Earlier this summer a report by the Economist Intelligence Unit explored the skills required of recent university graduates, and whether they were entering the workforce with those skills or not. The report found that there was a large skills gap between what higher education produced and what the workplace needed, particularly in softer skills such as collaboration.
Recent research by UC Santa Barbara researchers has confirmed the importance of social skills in a recent study exploring what it is that makes us successful in the workplace.
The study linked the skills children possessed between 1972 and 1992 with their subsequent professional performances in adult life. One of the more interesting trends to emerge from the study was an increase in the market value of individuals with the magic combination of high cognitive and social skills.
“I did the study in a very similar way to the studies on math scores,” the researcher said. “Every 10 years or so, the U.S. government surveys a representative sample of high school students and has them take tests. Then they follow these people for about 10 years to know how they’re doing in the labor market when they reach their late 20s.”
These data sets were used to determine the relationship between high school status and demand in the workplace. Perhaps not surprisingly, the research found that the marketplace is crying out for individuals with the ideal mixture of intelligence and social abilities.
Whilst the EIU study mentioned earlier looked specifically at skills such as collaboration, this analysis looked at proxies of social skills, such as participation in sports teams or some other extra curricular leadership role. This was then compared with the kind of skills required in people’s jobs when they entered the workforce.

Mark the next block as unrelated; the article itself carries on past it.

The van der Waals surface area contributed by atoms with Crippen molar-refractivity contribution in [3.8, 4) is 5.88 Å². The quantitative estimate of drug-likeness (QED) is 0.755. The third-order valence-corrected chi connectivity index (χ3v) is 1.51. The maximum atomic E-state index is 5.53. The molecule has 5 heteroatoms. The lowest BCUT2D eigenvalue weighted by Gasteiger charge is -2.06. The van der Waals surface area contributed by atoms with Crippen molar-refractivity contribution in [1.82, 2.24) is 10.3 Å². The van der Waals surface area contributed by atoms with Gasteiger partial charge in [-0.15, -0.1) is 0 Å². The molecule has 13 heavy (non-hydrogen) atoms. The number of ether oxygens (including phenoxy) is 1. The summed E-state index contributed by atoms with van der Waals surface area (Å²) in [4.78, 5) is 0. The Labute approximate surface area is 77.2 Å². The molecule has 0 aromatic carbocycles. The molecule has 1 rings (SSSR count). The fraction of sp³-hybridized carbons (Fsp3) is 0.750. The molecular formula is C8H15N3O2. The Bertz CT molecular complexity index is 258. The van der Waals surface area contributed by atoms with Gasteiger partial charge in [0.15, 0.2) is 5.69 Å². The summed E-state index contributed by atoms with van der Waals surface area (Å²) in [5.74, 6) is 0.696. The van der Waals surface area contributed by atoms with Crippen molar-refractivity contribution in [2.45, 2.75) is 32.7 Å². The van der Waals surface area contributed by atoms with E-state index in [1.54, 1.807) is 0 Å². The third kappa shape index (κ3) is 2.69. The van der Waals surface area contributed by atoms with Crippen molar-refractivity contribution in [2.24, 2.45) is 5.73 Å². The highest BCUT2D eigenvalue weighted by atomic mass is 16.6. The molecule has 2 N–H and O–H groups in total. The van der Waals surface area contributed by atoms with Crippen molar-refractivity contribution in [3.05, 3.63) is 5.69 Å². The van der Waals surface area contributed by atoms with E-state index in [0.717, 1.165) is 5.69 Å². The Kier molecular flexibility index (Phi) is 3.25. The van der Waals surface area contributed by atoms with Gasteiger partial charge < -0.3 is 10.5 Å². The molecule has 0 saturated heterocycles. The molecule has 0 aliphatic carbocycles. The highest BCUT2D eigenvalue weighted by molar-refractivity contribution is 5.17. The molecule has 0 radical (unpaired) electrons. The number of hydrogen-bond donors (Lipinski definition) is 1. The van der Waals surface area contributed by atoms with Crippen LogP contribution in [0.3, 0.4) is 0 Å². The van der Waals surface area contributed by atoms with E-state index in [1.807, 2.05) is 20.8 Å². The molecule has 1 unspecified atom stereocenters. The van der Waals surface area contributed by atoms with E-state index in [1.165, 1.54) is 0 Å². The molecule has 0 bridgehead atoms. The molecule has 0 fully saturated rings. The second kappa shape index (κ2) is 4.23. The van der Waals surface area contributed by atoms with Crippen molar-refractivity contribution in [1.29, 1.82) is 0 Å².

Some of these were management positions that required both intelligence and social interaction. Others required one or another type of skill—cognitive ability for, say, number crunching, or strong social skills for positions such as those in sales and marketing. “Using these two different measures of skills, I see exactly the same patterns,” they say. “The people who are both smart and socially adept earn more in today’s workforce than similarly endowed workers in 1980.”
Crucial to success was having the combination of skillsets. Having one in isolation was shown to endow individuals with about as much success as they did in the past, whilst those with neither intelligence or social skills are doing worse than ever. The paper concludes by pondering whether people are naturally endowed with strong social skills, or whether it’s something that can be trained. If the latter is the case, what implications does this have for education policy around the world, both in schools and indeed in the workplace.